When asked, Walter answered consistently that the highlight of this trip was the day at the Qantas Founders Museum in Longreach. That was until today!
The Cassowary is known as both elusive and dangerous and whilst we can’t vouch for the latter – we haven’t experienced or witnessed any threatening attacks – it is not something everyone gets to see.
According to Wikipedia ‘Cassowaries are very wary of humans, but if provoked they are capable of inflicting serious, even fatal, injuries to both dogs and people. It has often been labeled “the world’s most dangerous bird”.’
We’d been excited to see one crossing the road about 50m in front of us as we left Cape Tribulation. And seeing a couple of chicks relatively close to the road yesterday was exciting. Little did we expect that we would see one from our balcony this morning – I was standing outside and Walter was in the bathroom when I looked up and there he was. For such a big bird, they really are quiet. All I could do was say “come here”. Fortunately he didn’t question or delay and managed to see him before he escaped into the bush.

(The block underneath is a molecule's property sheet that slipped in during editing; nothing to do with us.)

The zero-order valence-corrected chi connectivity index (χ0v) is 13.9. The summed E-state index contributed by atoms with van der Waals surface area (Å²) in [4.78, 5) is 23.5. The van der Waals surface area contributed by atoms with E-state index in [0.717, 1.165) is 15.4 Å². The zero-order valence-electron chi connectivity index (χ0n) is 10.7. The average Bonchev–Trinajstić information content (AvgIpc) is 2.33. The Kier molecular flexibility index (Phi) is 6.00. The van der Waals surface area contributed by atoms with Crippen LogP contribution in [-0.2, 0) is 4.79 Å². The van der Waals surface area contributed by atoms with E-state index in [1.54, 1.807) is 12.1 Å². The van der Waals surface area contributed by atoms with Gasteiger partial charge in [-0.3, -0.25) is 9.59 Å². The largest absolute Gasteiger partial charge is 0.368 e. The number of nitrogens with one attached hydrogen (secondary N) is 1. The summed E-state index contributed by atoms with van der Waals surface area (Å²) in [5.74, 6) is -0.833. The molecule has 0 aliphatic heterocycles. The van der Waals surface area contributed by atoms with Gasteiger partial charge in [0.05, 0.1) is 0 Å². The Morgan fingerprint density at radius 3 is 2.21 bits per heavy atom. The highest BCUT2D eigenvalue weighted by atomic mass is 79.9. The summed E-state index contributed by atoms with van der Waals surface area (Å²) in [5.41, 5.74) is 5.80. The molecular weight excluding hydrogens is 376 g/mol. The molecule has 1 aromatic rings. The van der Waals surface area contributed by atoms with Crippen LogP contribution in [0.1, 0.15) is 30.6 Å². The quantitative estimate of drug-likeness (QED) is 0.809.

And that was only the start of it. An hour later, we were standing on a tiny sand bank next to the river on the property where we were staying (100 acres in total) – I turned around and there he was! Again, he’d moved with such stealth that we had no idea where he’d appeared from. Hearts beating, we watched, photographed and videoed the beautiful creature as he preened himself. We could’ve reached out and touched him.
An experience neither of us will ever forget!!
Here is a link to the videos of our close encounter with a Cassowary https://youtu.be/yPuuJwYpTJs
and the same encounter filmed with a different camera https://youtu.be/fdhx8szVDNc